Search Mailing List Archives

Limit search to: Subject & Body Subject Author
Sort by: Reverse Sort
Limit to: All This Week Last Week This Month Last Month
Select Date Range     through    

[liberationtech] Bitly Safety (was Stanford Bitly Enterprise Account)

Griffin Boyce griffinboyce at
Fri Nov 16 14:41:00 PST 2012

All URL shorteners have the problem of not being transparent with
destination. The risk of this is amplified on places like Twitter,
where the shortened version can be copied and pasted numerous times.

A common trick for tracking who opens your links is to use a URL
shortener in conjunction with a tracking script on your own server.
The extra process is likely to go unnoticed by the person clicking it
(and even if, it's too late). That can launch virtually anything
before sending the visitor on to the destination.

    eg: > >

Some spammers also use multiple shorteners to try to hide the destination.

Less well-known is using base-64 to include code in the url itself:

So I would recommend using a site like (or itself)
to actually see where a link leads.

Griffin Boyce

On Fri, Nov 16, 2012 at 4:09 PM, The Doctor <drwho at> wrote:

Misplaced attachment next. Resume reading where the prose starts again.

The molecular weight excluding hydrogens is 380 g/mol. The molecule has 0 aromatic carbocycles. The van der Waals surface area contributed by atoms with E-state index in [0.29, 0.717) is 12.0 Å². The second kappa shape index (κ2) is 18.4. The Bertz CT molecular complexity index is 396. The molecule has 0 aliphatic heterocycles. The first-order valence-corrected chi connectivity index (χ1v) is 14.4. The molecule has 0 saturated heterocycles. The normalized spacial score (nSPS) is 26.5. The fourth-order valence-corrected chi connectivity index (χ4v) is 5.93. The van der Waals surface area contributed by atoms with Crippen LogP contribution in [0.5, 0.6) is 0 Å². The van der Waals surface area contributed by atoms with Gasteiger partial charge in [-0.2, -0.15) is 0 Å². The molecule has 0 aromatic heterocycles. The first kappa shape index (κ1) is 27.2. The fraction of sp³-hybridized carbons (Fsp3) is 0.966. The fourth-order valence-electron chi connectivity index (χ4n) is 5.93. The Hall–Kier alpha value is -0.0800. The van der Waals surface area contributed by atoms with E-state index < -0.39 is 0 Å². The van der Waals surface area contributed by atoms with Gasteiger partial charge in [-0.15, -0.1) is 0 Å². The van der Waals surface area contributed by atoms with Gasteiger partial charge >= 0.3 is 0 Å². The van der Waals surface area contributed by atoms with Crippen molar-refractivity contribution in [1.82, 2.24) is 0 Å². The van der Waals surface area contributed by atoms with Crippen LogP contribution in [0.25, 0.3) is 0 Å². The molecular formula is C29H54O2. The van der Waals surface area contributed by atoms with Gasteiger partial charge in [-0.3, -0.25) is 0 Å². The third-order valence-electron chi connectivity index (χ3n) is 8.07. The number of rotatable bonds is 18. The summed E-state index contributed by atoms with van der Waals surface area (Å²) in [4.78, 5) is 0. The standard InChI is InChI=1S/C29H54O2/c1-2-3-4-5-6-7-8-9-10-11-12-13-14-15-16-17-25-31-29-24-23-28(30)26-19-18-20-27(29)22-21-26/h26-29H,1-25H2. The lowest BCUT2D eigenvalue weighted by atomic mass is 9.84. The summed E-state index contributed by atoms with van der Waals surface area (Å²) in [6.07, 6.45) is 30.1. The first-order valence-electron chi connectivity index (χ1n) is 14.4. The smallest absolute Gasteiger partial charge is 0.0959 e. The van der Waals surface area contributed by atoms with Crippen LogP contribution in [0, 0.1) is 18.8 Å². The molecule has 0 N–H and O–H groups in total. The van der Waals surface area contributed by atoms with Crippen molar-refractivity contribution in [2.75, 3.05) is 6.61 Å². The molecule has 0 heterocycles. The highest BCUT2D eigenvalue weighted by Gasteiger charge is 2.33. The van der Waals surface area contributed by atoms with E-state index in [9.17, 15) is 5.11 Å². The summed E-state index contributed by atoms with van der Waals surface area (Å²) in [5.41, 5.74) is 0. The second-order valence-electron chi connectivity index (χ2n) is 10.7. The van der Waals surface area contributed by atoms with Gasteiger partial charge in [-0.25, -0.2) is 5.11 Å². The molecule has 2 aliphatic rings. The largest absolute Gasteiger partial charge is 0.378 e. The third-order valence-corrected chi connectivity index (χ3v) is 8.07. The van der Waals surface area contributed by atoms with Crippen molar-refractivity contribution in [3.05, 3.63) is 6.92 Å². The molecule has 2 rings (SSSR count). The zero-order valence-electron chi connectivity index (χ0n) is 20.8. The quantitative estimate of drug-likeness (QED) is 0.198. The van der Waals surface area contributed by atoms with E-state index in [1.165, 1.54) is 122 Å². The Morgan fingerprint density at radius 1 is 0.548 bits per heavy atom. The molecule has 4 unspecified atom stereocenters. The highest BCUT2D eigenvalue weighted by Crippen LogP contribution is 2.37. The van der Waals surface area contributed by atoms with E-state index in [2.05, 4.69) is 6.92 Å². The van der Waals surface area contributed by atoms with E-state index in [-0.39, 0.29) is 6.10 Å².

> On 11/16/2012 09:17 AM, Alex Comninos wrote:
> > Bitly collects information about accesses (such as clicks) of
> > every shortened URL created through the Services. This information
> > includes,
> I'm sorry, but no chance.  Given what some folks discuss on this
> mailing list, that's a risk that some folks might not want to take
> (but without a good option to not use shortened URLs, that number
> would likely be higher).
> > Surely it would be better to chose a service that retains as
> > little metrics and analytics as possible?
> Why not just post full URLs, so we have at least some idea of what
> might be on the other end of a link?  Then we can click or not,
> depending on personal decision.

More information about the liberationtech mailing list